Monday, December 8, 2014

Tuesday of the Second Week of Advent - Bl. Charles de Foucauld

If a man has a hundred sheep and one of them goes astray,
will he not leave the ninety-nine in the hills
and go in search of the stray?...


In just the same way, it is not the will of your heavenly Father
that one of these little ones be lost.
- Matthew 18:12, 14
 
The image of the Good Shepherd is one of the most well-beloved ways of understanding God’s provident care. Saint Gregory the Great, reflecting on Christ, the Good Shepherd, noted that anyone who follows this Shepherd will “enter into a life of faith; from faith he will go out to vision, from belief to contemplation, and will graze in the good pastures of everlasting life… Beloved, let us set out for these pastures, where we shall keep joyful festival with so many of our fellow citizens.” He concluded, “No matter what obstacles we encounter, we must not allow them to turn us aside from the joy of the heavenly feast” (Homily 143-6).  

For the exiled people of Israel, this vision of the One who would tend the flock and gather the lambs into his arms (cf. Isaiah 40:11) was a foreshadowing that Good Shepherd who would gather the Church from among the nations.

No one who knew Charles de Foucauld as a young man would probably ever imagine that he would not only come to dedicate his life to this Good Shepherd, but that he would, himself, become a pastor to the nomadic Tuareg people of Algeria’s Sahara Desert. A new kind of missionary, he left behind the wealth of his childhood and the security of his Trappist monastery to live among the poorest people in the world, sharing their life and hardships. He wrote: "In order to save us, God came to us and lived among us, from the Annunciation to the Ascension, in a close and familiar way. God continues to come to us and to live with us in a close and familiar way, each day and at every hour, in the holy Eucharist. So we too must go and live among our brothers and sisters in a close and familiar way."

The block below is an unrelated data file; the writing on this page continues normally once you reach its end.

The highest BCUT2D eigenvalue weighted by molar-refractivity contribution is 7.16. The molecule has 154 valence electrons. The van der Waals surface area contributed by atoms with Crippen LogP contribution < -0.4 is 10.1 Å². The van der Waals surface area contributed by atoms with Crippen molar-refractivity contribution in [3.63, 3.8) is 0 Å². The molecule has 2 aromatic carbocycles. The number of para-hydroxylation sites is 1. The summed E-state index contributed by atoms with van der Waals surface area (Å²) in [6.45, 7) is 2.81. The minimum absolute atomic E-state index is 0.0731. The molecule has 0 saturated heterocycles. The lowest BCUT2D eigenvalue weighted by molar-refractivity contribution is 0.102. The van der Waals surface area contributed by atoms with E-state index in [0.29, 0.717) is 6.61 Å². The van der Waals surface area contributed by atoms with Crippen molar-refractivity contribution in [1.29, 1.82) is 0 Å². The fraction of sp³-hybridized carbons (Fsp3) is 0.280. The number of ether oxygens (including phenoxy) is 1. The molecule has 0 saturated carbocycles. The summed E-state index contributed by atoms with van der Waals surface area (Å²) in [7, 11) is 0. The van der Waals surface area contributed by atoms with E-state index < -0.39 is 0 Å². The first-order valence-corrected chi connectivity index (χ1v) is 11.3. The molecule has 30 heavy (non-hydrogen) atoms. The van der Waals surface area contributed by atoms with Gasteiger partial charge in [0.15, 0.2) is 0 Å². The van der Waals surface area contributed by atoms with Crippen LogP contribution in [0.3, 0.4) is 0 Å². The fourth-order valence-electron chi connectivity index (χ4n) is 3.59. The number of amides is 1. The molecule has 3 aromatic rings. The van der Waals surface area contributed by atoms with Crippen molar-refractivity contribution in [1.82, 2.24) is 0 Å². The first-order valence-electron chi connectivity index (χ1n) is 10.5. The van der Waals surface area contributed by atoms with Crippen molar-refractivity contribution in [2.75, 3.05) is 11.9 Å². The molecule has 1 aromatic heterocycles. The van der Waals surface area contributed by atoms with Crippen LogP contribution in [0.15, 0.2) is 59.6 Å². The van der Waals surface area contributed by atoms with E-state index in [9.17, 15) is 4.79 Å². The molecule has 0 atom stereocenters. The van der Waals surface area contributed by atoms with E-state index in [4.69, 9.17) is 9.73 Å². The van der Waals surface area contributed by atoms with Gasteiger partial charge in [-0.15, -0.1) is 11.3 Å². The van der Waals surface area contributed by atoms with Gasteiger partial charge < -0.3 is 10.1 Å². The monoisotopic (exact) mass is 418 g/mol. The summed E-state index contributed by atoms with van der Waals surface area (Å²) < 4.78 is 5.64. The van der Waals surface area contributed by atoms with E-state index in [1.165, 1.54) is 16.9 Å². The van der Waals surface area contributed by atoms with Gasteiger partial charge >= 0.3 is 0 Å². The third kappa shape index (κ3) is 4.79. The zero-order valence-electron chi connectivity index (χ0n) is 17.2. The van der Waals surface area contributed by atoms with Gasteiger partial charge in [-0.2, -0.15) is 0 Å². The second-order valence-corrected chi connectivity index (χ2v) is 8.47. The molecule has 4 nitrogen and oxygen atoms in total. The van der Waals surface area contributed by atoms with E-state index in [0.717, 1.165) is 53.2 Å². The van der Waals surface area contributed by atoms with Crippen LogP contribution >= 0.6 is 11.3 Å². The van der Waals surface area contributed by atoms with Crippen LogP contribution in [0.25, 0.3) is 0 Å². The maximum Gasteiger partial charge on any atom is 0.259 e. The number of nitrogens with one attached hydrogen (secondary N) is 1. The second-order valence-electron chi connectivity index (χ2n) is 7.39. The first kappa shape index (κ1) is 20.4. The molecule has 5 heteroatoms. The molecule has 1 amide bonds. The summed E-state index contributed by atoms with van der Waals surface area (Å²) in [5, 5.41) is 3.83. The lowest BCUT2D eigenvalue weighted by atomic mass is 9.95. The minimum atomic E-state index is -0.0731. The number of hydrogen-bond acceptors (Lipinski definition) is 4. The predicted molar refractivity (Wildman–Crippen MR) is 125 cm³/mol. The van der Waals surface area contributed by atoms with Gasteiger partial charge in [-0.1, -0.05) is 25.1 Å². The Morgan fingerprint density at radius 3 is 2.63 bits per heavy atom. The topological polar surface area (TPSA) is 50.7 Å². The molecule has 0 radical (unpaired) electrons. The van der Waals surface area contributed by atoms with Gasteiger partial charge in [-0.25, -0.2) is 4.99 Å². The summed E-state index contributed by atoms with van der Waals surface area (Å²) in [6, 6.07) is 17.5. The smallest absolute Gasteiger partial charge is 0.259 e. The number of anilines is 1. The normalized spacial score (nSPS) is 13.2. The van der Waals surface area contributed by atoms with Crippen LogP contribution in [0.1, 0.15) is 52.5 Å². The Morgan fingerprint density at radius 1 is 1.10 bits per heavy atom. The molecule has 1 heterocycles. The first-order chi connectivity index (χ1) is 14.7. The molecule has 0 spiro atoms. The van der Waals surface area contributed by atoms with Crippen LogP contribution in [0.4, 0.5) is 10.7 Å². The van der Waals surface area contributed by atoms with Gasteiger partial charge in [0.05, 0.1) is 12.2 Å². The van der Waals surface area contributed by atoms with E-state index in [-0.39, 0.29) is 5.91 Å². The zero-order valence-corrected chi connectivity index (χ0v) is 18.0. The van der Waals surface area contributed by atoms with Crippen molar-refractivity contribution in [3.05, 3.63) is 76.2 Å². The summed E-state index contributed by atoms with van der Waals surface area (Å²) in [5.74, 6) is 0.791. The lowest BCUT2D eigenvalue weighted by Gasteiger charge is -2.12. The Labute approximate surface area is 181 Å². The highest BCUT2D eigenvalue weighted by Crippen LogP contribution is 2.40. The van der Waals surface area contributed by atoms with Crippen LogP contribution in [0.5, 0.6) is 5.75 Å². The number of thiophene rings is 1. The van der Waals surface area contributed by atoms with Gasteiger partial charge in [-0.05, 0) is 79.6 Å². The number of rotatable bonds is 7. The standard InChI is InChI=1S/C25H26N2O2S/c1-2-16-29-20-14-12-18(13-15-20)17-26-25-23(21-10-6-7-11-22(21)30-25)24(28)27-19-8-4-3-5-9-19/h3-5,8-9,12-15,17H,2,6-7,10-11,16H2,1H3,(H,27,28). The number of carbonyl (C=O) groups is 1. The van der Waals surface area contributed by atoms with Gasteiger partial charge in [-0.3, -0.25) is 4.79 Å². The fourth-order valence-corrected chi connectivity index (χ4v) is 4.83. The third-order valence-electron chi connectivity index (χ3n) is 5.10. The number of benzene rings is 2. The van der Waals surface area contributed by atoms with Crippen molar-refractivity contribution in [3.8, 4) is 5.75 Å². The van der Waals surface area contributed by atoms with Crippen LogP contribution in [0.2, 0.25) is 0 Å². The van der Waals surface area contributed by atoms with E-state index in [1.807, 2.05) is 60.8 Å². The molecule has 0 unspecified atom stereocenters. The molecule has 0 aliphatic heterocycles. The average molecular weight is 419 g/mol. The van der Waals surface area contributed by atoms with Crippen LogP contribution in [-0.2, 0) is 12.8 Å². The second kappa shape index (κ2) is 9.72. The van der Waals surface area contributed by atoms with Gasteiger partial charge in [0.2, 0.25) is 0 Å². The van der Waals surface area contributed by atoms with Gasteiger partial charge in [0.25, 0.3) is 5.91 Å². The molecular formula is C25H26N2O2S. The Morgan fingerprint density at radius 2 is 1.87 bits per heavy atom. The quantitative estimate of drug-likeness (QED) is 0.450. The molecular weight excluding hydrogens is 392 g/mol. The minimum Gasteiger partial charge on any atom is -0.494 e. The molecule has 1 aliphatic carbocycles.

Charles’ contemplative heart and generous spirit allowed him to truly understand the meaning of the Incarnation—that God had come among men and women, to share in and redeem the struggles of humanity. He modeled his life after the example of Jesus who is Emmanuel, "God With Us."

Advent challenges us to stop in the midst of all our busy-ness to pay attention to what is going on around us and to be attentive to the ways that Christ is inviting each of us to help shepherd and guide the straying sheep.

Through our prayer, attentive listening and watching, and our acts of charity we are able to carry the love of our Shepherd into those dark places - sad and heavy hearts - where it is most needed. Take time this week to look around your community, your parish, your workplace, or your home to see who needs to feel the care and tenderness of our Good Shepherd who is at work in and through you.


Prayer for Tuesday of the Second Week of Advent +
O God, who have shown forth your salvation
to all the ends of the earth,
grant, we pray,
that we may look forward in joy
to the glorious Nativity of Christ.
Who lives and reigns with you in the unity of the Holy Spirit,
one God, for ever and ever. Amen.
(from The Roman Missal)
 

No comments:

Post a Comment